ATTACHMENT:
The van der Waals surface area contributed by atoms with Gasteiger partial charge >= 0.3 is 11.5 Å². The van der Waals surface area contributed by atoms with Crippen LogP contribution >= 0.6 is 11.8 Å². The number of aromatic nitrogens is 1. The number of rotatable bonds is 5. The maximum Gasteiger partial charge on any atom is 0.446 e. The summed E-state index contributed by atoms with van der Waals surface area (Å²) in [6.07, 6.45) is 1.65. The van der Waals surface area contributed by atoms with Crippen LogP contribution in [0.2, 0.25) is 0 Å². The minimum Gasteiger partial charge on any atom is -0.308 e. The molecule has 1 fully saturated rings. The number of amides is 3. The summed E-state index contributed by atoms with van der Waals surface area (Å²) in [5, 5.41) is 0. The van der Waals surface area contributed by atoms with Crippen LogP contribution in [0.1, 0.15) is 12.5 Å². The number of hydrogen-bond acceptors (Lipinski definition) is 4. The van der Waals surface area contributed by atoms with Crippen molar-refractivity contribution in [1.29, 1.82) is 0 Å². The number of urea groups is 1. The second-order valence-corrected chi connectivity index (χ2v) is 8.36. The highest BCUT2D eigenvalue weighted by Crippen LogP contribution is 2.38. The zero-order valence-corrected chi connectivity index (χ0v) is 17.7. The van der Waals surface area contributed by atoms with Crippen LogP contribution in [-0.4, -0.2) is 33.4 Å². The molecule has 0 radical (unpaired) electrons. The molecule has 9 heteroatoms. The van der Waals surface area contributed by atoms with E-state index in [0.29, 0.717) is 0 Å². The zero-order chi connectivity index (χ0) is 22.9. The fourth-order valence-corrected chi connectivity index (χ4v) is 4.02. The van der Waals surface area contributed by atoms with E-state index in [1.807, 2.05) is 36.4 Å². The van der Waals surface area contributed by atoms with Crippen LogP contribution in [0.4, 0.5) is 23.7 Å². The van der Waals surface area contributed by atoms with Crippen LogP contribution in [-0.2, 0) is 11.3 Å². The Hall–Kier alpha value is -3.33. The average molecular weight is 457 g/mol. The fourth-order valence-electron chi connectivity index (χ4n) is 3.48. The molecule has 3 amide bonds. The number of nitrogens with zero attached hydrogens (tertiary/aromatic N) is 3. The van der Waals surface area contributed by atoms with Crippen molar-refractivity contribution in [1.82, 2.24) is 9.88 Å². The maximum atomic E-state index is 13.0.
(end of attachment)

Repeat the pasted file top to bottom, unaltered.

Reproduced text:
The van der Waals surface area contributed by atoms with Gasteiger partial charge >= 0.3 is 11.5 Å². The van der Waals surface area contributed by atoms with Crippen LogP contribution >= 0.6 is 11.8 Å². The number of aromatic nitrogens is 1. The number of rotatable bonds is 5. The maximum Gasteiger partial charge on any atom is 0.446 e. The summed E-state index contributed by atoms with van der Waals surface area (Å²) in [6.07, 6.45) is 1.65. The van der Waals surface area contributed by atoms with Crippen LogP contribution in [0.2, 0.25) is 0 Å². The minimum Gasteiger partial charge on any atom is -0.308 e. The molecule has 1 fully saturated rings. The number of amides is 3. The summed E-state index contributed by atoms with van der Waals surface area (Å²) in [5, 5.41) is 0. The van der Waals surface area contributed by atoms with Crippen LogP contribution in [0.1, 0.15) is 12.5 Å². The number of hydrogen-bond acceptors (Lipinski definition) is 4. The van der Waals surface area contributed by atoms with Crippen molar-refractivity contribution in [1.29, 1.82) is 0 Å². The number of urea groups is 1. The second-order valence-corrected chi connectivity index (χ2v) is 8.36. The highest BCUT2D eigenvalue weighted by Crippen LogP contribution is 2.38. The zero-order valence-corrected chi connectivity index (χ0v) is 17.7. The van der Waals surface area contributed by atoms with Crippen LogP contribution in [-0.4, -0.2) is 33.4 Å². The molecule has 0 radical (unpaired) electrons. The molecule has 9 heteroatoms. The van der Waals surface area contributed by atoms with E-state index in [0.29, 0.717) is 0 Å². The zero-order chi connectivity index (χ0) is 22.9. The fourth-order valence-corrected chi connectivity index (χ4v) is 4.02. The van der Waals surface area contributed by atoms with E-state index in [1.807, 2.05) is 36.4 Å². The van der Waals surface area contributed by atoms with Crippen LogP contribution in [0.4, 0.5) is 23.7 Å². The van der Waals surface area contributed by atoms with Crippen LogP contribution in [-0.2, 0) is 11.3 Å². The Hall–Kier alpha value is -3.33. The average molecular weight is 457 g/mol. The fourth-order valence-electron chi connectivity index (χ4n) is 3.48. The molecule has 3 amide bonds. The number of nitrogens with zero attached hydrogens (tertiary/aromatic N) is 3. The van der Waals surface area contributed by atoms with Crippen molar-refractivity contribution in [1.82, 2.24) is 9.88 Å². The maximum atomic E-state index is 13.0.